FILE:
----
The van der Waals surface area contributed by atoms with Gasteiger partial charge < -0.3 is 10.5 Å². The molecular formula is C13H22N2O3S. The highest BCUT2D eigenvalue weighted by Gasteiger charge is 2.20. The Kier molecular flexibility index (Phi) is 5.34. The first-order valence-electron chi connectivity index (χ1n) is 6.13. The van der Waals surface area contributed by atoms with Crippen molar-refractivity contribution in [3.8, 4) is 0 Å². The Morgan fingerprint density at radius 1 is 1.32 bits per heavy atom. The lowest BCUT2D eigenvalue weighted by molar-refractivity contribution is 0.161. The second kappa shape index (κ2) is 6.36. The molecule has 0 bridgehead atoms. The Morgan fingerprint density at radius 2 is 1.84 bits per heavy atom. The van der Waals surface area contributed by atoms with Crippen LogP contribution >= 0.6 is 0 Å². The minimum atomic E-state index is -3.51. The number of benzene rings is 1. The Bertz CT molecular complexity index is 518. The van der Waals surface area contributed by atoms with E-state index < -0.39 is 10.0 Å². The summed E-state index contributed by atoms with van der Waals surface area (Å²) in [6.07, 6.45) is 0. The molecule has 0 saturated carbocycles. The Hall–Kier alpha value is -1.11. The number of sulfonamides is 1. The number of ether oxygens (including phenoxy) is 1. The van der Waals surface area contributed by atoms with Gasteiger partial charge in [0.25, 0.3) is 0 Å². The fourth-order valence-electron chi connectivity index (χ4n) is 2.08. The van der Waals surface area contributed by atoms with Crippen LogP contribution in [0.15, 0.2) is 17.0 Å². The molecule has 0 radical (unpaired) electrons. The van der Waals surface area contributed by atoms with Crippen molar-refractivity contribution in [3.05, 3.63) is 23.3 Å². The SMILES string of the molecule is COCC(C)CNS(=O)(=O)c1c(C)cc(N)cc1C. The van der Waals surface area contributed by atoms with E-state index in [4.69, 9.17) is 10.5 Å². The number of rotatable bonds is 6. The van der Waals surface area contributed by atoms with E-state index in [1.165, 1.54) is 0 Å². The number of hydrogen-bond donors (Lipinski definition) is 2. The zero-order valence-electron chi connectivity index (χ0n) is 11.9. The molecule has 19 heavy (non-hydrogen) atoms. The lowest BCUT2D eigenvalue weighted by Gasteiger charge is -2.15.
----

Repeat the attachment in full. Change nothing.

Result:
The van der Waals surface area contributed by atoms with Gasteiger partial charge < -0.3 is 10.5 Å². The molecular formula is C13H22N2O3S. The highest BCUT2D eigenvalue weighted by Gasteiger charge is 2.20. The Kier molecular flexibility index (Phi) is 5.34. The first-order valence-electron chi connectivity index (χ1n) is 6.13. The van der Waals surface area contributed by atoms with Crippen molar-refractivity contribution in [3.8, 4) is 0 Å². The Morgan fingerprint density at radius 1 is 1.32 bits per heavy atom. The lowest BCUT2D eigenvalue weighted by molar-refractivity contribution is 0.161. The second kappa shape index (κ2) is 6.36. The molecule has 0 bridgehead atoms. The Morgan fingerprint density at radius 2 is 1.84 bits per heavy atom. The van der Waals surface area contributed by atoms with Crippen LogP contribution >= 0.6 is 0 Å². The minimum atomic E-state index is -3.51. The number of benzene rings is 1. The Bertz CT molecular complexity index is 518. The van der Waals surface area contributed by atoms with E-state index < -0.39 is 10.0 Å². The summed E-state index contributed by atoms with van der Waals surface area (Å²) in [6.07, 6.45) is 0. The molecule has 0 saturated carbocycles. The Hall–Kier alpha value is -1.11. The number of sulfonamides is 1. The number of ether oxygens (including phenoxy) is 1. The van der Waals surface area contributed by atoms with Gasteiger partial charge in [0.25, 0.3) is 0 Å². The fourth-order valence-electron chi connectivity index (χ4n) is 2.08. The van der Waals surface area contributed by atoms with Crippen LogP contribution in [0.15, 0.2) is 17.0 Å². The molecule has 0 radical (unpaired) electrons. The van der Waals surface area contributed by atoms with Crippen molar-refractivity contribution in [3.05, 3.63) is 23.3 Å². The SMILES string of the molecule is COCC(C)CNS(=O)(=O)c1c(C)cc(N)cc1C. The van der Waals surface area contributed by atoms with E-state index in [4.69, 9.17) is 10.5 Å². The number of rotatable bonds is 6. The van der Waals surface area contributed by atoms with E-state index in [1.165, 1.54) is 0 Å². The number of hydrogen-bond donors (Lipinski definition) is 2. The zero-order valence-electron chi connectivity index (χ0n) is 11.9. The molecule has 19 heavy (non-hydrogen) atoms. The lowest BCUT2D eigenvalue weighted by Gasteiger charge is -2.15.